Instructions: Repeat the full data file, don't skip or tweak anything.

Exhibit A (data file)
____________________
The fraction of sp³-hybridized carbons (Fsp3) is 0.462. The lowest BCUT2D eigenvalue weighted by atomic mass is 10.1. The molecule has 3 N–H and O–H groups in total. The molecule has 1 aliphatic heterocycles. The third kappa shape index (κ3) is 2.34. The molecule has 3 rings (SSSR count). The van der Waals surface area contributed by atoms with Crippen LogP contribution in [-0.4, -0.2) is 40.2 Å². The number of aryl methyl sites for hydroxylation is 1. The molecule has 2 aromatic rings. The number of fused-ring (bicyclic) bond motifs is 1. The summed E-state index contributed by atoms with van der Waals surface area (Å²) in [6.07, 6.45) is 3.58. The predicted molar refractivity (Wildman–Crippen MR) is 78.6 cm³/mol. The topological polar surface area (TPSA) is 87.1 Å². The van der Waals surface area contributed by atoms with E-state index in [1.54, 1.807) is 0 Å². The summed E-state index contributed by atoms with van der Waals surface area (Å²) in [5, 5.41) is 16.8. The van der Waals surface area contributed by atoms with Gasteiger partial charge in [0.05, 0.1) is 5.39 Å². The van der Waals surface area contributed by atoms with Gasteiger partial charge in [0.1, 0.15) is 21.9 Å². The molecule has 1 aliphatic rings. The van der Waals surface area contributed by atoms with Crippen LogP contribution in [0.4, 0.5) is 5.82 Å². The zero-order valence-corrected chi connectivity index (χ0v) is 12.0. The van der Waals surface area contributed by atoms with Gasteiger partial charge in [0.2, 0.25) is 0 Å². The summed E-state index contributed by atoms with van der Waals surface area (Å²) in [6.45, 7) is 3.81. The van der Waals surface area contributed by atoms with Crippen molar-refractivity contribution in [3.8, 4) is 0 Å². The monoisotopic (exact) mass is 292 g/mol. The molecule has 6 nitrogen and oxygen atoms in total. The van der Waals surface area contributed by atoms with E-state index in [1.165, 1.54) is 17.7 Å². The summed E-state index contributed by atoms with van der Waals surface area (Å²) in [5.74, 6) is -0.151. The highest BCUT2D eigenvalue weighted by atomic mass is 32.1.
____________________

The fraction of sp³-hybridized carbons (Fsp3) is 0.462. The lowest BCUT2D eigenvalue weighted by atomic mass is 10.1. The molecule has 3 N–H and O–H groups in total. The molecule has 1 aliphatic heterocycles. The third kappa shape index (κ3) is 2.34. The molecule has 3 rings (SSSR count). The van der Waals surface area contributed by atoms with Crippen LogP contribution in [-0.4, -0.2) is 40.2 Å². The number of aryl methyl sites for hydroxylation is 1. The molecule has 2 aromatic rings. The number of fused-ring (bicyclic) bond motifs is 1. The summed E-state index contributed by atoms with van der Waals surface area (Å²) in [6.07, 6.45) is 3.58. The predicted molar refractivity (Wildman–Crippen MR) is 78.6 cm³/mol. The topological polar surface area (TPSA) is 87.1 Å². The van der Waals surface area contributed by atoms with E-state index in [1.54, 1.807) is 0 Å². The summed E-state index contributed by atoms with van der Waals surface area (Å²) in [5, 5.41) is 16.8. The van der Waals surface area contributed by atoms with Gasteiger partial charge in [0.05, 0.1) is 5.39 Å². The van der Waals surface area contributed by atoms with Gasteiger partial charge in [0.1, 0.15) is 21.9 Å². The molecule has 1 aliphatic rings. The van der Waals surface area contributed by atoms with Crippen LogP contribution in [0.4, 0.5) is 5.82 Å². The zero-order valence-corrected chi connectivity index (χ0v) is 12.0. The van der Waals surface area contributed by atoms with Gasteiger partial charge in [0.2, 0.25) is 0 Å². The summed E-state index contributed by atoms with van der Waals surface area (Å²) in [6.45, 7) is 3.81. The van der Waals surface area contributed by atoms with Crippen molar-refractivity contribution in [3.8, 4) is 0 Å². The monoisotopic (exact) mass is 292 g/mol. The molecule has 6 nitrogen and oxygen atoms in total. The van der Waals surface area contributed by atoms with E-state index in [1.165, 1.54) is 17.7 Å². The summed E-state index contributed by atoms with van der Waals surface area (Å²) in [5.74, 6) is -0.151. The highest BCUT2D eigenvalue weighted by atomic mass is 32.1.